Table 1-page-001 cropped

Table 1: Key search terms that will be used and their combination.

Data management

All search results will be downloaded and saved into reference management software (EndNote version X7).

Study selection

The description of study selection in final report will be according to the PRISMA guidelines, including the PRISMA flow diagram 42.

Two reviewers (MD and LA) will read the titles and abstracts of citations retrieved from searching, after exclusion of duplicate records, to remove those that clearly do not meet the inclusion criteria or are outside the scope of the review. The abstract of retrieved papers that are in a language other than English will be translated using Google Translate and then will be judged. The same two reviewers will read the full text of potentially relevant studies and confirm their eligibility. In the event of any uncertainty, a third reviewer (EM) will be consulted. The decision of a third reviewer will determine study eligibility. An electronic file that lists excluded references by primary reason for exclusion will be maintained.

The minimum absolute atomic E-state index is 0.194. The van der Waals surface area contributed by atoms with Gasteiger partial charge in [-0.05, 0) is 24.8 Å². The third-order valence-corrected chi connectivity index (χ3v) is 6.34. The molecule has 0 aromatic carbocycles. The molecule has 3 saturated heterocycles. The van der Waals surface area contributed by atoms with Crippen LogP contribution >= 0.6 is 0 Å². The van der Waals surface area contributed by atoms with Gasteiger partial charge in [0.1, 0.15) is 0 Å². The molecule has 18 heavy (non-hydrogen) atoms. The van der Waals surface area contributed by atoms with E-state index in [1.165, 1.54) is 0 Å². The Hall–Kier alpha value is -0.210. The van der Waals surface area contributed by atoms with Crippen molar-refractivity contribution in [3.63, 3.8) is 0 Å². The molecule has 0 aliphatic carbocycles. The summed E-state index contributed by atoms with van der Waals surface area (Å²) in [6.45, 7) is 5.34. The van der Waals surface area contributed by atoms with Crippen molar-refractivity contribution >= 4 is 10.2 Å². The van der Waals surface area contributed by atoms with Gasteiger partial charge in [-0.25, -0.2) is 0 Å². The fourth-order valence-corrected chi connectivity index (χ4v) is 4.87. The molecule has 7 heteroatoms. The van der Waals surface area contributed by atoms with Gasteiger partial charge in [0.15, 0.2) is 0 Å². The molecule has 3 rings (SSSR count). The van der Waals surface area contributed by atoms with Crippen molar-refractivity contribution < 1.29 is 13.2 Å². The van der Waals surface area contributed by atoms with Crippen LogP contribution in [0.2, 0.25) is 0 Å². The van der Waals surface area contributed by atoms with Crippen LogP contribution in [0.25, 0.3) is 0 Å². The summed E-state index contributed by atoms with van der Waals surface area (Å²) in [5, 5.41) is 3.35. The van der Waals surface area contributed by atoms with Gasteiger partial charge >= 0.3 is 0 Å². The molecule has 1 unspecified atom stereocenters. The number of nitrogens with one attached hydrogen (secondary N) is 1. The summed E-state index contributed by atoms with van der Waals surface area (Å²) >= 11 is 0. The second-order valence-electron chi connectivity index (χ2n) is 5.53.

Data extraction

Data will be extracted from included papers by using a standardized pre-piloted data extraction form. This form will be adapted from Cochrane Public Health Group’s “Guide for Developing a Cochrane Protocol” 43. The data extraction form will be piloted by two reviewers (MD and LA) on a set of the studies to assess the feasibility of the use of this tool, check its adequacy and consider if any revisions or changes are needed. All included studies will be reviewed and coded according to their relevance. Data extraction will be conducted for all included articles by one team member (MD) and verified by a second (LA). Disagreements between reviewers will be resolved by discussion.

Data items

Data will be extracted for the following: